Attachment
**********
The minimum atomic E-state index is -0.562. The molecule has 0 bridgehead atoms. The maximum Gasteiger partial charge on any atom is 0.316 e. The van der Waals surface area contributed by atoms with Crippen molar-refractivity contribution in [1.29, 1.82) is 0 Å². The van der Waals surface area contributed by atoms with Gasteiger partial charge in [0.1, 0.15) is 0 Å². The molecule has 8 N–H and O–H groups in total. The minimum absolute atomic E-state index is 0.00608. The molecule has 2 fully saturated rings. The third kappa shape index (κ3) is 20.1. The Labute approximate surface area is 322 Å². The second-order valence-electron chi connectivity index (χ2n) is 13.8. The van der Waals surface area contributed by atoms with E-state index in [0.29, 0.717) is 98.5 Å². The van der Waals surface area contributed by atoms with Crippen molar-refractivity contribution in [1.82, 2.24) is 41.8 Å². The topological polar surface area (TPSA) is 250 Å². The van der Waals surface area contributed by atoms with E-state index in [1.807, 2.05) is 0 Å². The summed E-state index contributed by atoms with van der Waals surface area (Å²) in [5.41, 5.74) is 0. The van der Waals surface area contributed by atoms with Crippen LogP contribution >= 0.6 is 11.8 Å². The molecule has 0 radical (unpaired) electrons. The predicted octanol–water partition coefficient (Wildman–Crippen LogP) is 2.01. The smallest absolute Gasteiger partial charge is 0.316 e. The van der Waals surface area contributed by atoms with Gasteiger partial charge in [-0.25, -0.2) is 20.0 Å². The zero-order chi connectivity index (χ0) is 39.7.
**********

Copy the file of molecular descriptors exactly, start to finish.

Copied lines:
The minimum atomic E-state index is -0.562. The molecule has 0 bridgehead atoms. The maximum Gasteiger partial charge on any atom is 0.316 e. The van der Waals surface area contributed by atoms with Crippen molar-refractivity contribution in [1.29, 1.82) is 0 Å². The van der Waals surface area contributed by atoms with Gasteiger partial charge in [0.1, 0.15) is 0 Å². The molecule has 8 N–H and O–H groups in total. The minimum absolute atomic E-state index is 0.00608. The molecule has 2 fully saturated rings. The third kappa shape index (κ3) is 20.1. The Labute approximate surface area is 322 Å². The second-order valence-electron chi connectivity index (χ2n) is 13.8. The van der Waals surface area contributed by atoms with E-state index in [0.29, 0.717) is 98.5 Å². The van der Waals surface area contributed by atoms with Crippen molar-refractivity contribution in [1.82, 2.24) is 41.8 Å². The topological polar surface area (TPSA) is 250 Å². The van der Waals surface area contributed by atoms with E-state index in [1.807, 2.05) is 0 Å². The summed E-state index contributed by atoms with van der Waals surface area (Å²) in [5.41, 5.74) is 0. The van der Waals surface area contributed by atoms with Crippen LogP contribution >= 0.6 is 11.8 Å². The molecule has 0 radical (unpaired) electrons. The predicted octanol–water partition coefficient (Wildman–Crippen LogP) is 2.01. The smallest absolute Gasteiger partial charge is 0.316 e. The van der Waals surface area contributed by atoms with Gasteiger partial charge in [-0.25, -0.2) is 20.0 Å². The zero-order chi connectivity index (χ0) is 39.7.